Today's Patt Morrison show on KPCC featured a segment on one of my favorite Los Angeles neighborhoods, Boyle Heights.
The neighborhood has been a part of my life since childhood, having grown up not far away in Huntington Park. We shopped at the Sears on Olympic Boulevard, took our sick to White Memorial Medical Center on Cesar Chavez Avenue. For all its problems, this is a part of town that holds memories for many an Eastside-raised Angeleno. The show dedicated a special interactive web page to the Boyle Heights segment, with video and other elements, and this description:
It’s the Ellis Island of the West Coast, the community in which the first immigrants from a myriad of different ethnic and religious groups settled and one of the oldest neighborhoods in Los Angeles. Boyle Heights, at one time home to Jewish and Japanese immigrants and now predominantly Latino, is the focal point for how the city of Los Angeles has served low income families and whether future development will protect those most vulnerable residents.
Photo by Ron Reiring/Flickr (Creative Commons)
And while those of us there didn't come away with any clear answer, we did come away with some great ideas and insightful observations from both the audience and the panelists.
The idea for the panel came out of a piece written a couple of months ago by Southern California author D.J. Waldie on the disappearance of the Spanish consonant ñ, pronounced “enye,” from "Angeleños" in the late 19th century as eastern and midwestern migrants came west, diluting and eventually burying the city's Spanish-speaking identity.
But with all of the demographic changes that have occurred in Los Angeles since, a discussion of the city's evolving identity today seemed in order. Waldie joined me on the panel, as did Eric Avila, an associate professor of Chicano studies, history and urban planning at UCLA.
Photo by antonychammond/Flickr (Creative Commons)
Rina Palta of Multi-American's sister blog The Informant, which covers crime and courts in the Bay Area, has pulled together some good recent reports on the business of immigrant detention, for-profit private prison companies that contract with the federal government to hold immigrants who are awaiting or fighting their deportation.
The post cited a particularly good detailed story in Business Week, which described profits earned by industry leader Corrections Corporation of America (CCA) and competitors:
Tougher policies have been good for CCA. Since the company started winning immigrant detention contracts in 2000, its stock has rebounded from about a dollar to $23.33, attracting investors such as William Ackman's Pershing Square Capital Management, which is now its largest shareholder.
CCA has current contracts with ICE and other federal clients, as well as 19 state prison systems. Its largest competitor, the Geo Group (GEO), is slightly smaller, and together they account for more than $3 billion in gross revenues annually. The next-largest player, MTC, is privately held and does not disclose numbers, but the industry as a whole grosses just under $5 billion per year.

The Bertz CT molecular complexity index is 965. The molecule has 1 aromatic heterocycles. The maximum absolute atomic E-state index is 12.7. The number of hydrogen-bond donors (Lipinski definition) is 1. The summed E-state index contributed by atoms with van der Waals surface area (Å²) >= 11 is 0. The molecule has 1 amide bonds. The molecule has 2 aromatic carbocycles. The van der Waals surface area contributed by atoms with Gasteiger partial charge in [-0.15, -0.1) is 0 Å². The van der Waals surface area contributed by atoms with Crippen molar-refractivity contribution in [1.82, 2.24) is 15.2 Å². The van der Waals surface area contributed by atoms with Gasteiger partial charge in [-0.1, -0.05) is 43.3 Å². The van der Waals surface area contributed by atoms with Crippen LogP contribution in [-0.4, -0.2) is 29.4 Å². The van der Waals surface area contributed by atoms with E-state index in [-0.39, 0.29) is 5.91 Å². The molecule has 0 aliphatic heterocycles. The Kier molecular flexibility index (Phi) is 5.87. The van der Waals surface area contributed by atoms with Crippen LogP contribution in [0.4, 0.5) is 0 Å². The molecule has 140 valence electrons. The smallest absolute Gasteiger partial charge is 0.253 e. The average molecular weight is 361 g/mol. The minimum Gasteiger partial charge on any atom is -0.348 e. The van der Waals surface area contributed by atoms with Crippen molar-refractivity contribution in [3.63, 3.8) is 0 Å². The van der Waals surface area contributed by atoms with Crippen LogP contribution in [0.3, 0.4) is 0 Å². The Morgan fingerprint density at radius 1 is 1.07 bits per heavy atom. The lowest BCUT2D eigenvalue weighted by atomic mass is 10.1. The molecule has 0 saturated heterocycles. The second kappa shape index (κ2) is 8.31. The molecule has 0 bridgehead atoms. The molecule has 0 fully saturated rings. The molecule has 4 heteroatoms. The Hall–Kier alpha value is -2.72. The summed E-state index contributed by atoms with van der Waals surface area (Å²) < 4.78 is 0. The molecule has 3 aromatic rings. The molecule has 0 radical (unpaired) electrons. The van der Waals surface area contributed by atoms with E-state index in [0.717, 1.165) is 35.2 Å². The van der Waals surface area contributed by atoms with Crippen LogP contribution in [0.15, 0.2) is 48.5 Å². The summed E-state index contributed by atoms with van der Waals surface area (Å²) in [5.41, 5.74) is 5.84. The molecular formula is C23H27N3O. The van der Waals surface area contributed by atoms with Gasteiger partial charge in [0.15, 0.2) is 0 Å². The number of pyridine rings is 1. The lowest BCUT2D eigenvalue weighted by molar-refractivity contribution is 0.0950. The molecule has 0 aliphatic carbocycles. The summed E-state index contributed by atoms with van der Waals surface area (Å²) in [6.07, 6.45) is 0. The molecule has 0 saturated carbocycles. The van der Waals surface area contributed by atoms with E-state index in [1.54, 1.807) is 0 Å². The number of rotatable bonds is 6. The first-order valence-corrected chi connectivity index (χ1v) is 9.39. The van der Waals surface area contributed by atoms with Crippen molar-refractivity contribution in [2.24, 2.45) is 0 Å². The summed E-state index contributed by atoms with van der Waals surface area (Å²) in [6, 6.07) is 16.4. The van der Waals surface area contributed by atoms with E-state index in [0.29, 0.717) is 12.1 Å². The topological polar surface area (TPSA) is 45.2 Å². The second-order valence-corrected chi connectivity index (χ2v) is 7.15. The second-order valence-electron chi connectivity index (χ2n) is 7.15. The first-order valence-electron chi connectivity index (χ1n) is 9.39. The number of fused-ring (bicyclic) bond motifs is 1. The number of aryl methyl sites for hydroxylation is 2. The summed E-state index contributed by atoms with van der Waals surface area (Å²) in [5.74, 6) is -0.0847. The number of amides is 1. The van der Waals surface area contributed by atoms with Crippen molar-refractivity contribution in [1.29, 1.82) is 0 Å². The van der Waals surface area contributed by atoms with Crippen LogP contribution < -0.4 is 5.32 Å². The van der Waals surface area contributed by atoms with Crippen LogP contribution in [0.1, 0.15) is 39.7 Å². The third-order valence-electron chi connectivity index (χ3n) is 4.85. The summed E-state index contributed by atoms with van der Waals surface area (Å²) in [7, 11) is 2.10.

Senators decry anti-Muslim violence - USA Today Republican and Democratic senators at a hearing on anti-Muslim discrimination Tuesday agreed that bullying, violence or workplace harassment of Muslims is not acceptable.
Tensions Rise in Lampedusa As Immigrant Influx Continues - Voice of America The local population of the Italian Mediterranean island of Lampedusa is protesting and there are fears of violence as North African migrants fleeing unrest at home continue to arrive.
America Ferrera talks about playing an illegal immigrant on 'The Good Wife' - Los Angeles Times She plays Natalie Flores, the undocumented former nanny of a political candidate.
Girl, 4, reunited with family after possible communications mix-up - CNN Emily Ruiz, the U.S. citizen child who wound up deported to Guatemala, flew back to the United States on Wednesday for a tearful reunion with her parents and younger brother.
Photo by Fotographia Guerilla/Flickr (Creative Commons)
A Hollywood casting controversy has been gathering steam lately, not because there is anything particularly new at its core, but because there isn't. It involves the casting of white actors in non-white roles, something that has been happening for decades and is not, on its face, much of a surprise. The surprising thing is that it's still happening in 2011.
The film in question is an adaptation of the Japanese science-fiction manga series Akira, which was made into an animated film in 1988. Last week, Deadline New York posted a short list of the actors who had received scripts for the live action film project.
For the role one of the lead characters, Tetsuo, on the list were "Twilight" vampire/heartthrob Robert Pattinson, Andrew Garfield, and James McAvoy. Actors receiving scripts for the role of another lead character, Kaneda, were Garrett Hedlund, Michael Fassbender, Chris Pine, Justin Timberlake and Joaquin Phoenix.